From CatchNews by Ashwin Aghor
Siddharth Chakravarty worked for a decade in the merchant navy, and even captained cargo vessels. It was a lucrative job, but one day, he realised it was just not for him.
He walked out of the merchant navy in 2011.
The reason? Because the merchant navy's goal was to maximise profits, and let the marine ecosytem be damned.
In his decade on the job, Chakravarty had witnessed violations that led to severe ocean pollution, and destruction of marine wealth.And there was nothing he could do about it if he remained with the merchant navy.
"I would helplessly watch hazardous chemicals loaded on my ship. They took least precautions and hardly followed any rules. The chemicals were haphazardly loaded and unloaded to save time and maximise the profits. It was something I could not be a mute spectator to. That is why I decided to quit the merchant navy," Chakravarty says.
Steve Irwin shipOnce he had quit, he decided to try and undo the damage he had been witness to for a decade, and try and save the oceans and marine life.
Man on a mission
He began searching for a suitable assignment, wherein he could use his skills in the right way to help ocean and marine life conservation.
"I was searching for scientific expeditions to volunteer for and research vessels to crew on. During the search, I stumbled upon the Sea Shepherd Conservation Society. It was exactly what I was looking for. Without wasting even a minute, I wrote an email to the society, and within 10 days, I was on my way to Australia," he said.
In early 2011, Chakravarty was posted on the vessel Steve Irwin,and thus began his journey of direct action intervention and marine conservation.
He went on to become captain of the Steve Irwin, which was involved in several mid-ocean direct intervention operations to prevent whale poaching and other illegal fishing activities across the globe.
"Illicit whaling still goes on, which needs to be controlled if we want to save the magnificent animal. At Sea Shepherd, my main job was to head various anti-poaching campaigns across the globe. During one such campaign in 2012, we chased a fishing vessel for 110 days. Though we managed to capture the crew, the vessel operators succeeded in sinking it to destroy the evidence. However, the evidence collected during the chase proved to be vital in the prosecution of the captain and crew in east Africa. They are now in jail," he said.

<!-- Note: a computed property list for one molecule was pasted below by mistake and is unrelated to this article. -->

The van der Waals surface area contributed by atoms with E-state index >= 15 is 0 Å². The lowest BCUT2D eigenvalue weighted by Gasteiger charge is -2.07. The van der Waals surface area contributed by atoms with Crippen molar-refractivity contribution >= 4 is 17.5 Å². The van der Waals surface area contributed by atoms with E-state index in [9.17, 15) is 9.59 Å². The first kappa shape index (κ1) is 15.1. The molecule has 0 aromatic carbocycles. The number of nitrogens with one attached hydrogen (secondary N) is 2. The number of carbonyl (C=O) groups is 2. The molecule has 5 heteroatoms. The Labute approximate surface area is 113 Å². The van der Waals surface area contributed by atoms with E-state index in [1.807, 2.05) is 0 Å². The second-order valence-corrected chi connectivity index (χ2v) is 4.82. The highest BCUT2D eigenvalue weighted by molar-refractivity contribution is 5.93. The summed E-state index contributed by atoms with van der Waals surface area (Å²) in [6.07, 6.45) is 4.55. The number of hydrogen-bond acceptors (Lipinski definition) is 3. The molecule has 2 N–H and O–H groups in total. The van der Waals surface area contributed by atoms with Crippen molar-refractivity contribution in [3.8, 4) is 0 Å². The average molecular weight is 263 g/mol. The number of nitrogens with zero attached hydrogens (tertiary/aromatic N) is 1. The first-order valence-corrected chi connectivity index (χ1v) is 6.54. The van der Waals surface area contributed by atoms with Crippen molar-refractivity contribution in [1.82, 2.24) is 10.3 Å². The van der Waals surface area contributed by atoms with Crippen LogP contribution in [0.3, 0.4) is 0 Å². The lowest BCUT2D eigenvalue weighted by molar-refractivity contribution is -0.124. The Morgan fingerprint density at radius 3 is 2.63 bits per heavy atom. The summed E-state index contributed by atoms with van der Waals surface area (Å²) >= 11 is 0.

How marine poaching is done
Marine poachers have a modus operendi somewhat similar to car thieves.
Like the latter put up bogus number plates on stolen vehicles, marine poachers get the vessel registered in one country, change the name mid-ocean, go for poaching, and once they poach enough fish, the vessel name is changed again before coming to any shore.
"This is to avoid arrest and subsequent prosecution. It makes it very difficult to establish the crime, even if the crew is arrested," Chakravarty said.
The scale of the problem and reasons for itIt is not just whales.
Other species such as tuna, dolphin and shark are also facing the heat.
Poachers are least bothered about the loss to other species when they are on fishing spree - the nets they use catch other fish as well.
When the nets are lifted, unwanted dead fish are dumped back into the ocean.
Drift net, commonly used by Chinese vessels, proves fatal for dolphins and sharks.
Though it was banned in 1991, it is still used by many poachers.
Though there is evidence against the poachers, it is very difficult to prove the crime and prosecute them, due to lack of coordination among various countries.
The lack of single jurisdiction covering the oceans is the biggest hurdle in controlling marine poaching.
"The vessels are registered in one part of the world, operated in another part, catch is delivered in a third part while the crew is from an altogether different part of the world. This makes really difficult to bring the poachers to justice," Chakravarty said.
"Taiwanese vessels catch tuna fish in the Atlantic, which are processed in Indonesia, where cheap labour is available, and sold in USA and other countries."
At present 4.7 million vessels are involved in fishing across the globe, which take out 100 million tonnes of fish every year, making it $1.3 trillion business annually.
"It is not just marine life that is getting killed. The illicit fishing syndicate is run on tax payers' money in terms of subsidy given by various governments. The money is diverted to illegal trade marred with issues such as inhuman labour abuse, human trafficking, on-board violence, rape, murder, money laundering, tax evasion, drug smuggling and gun running," Chakravarty said.
It has also harmed many stakeholders such as fisherfolk and other native communities along the shores across the globe.
One Siddharth Chakravarty may not be enough to overturn all that.
But at least it's a start.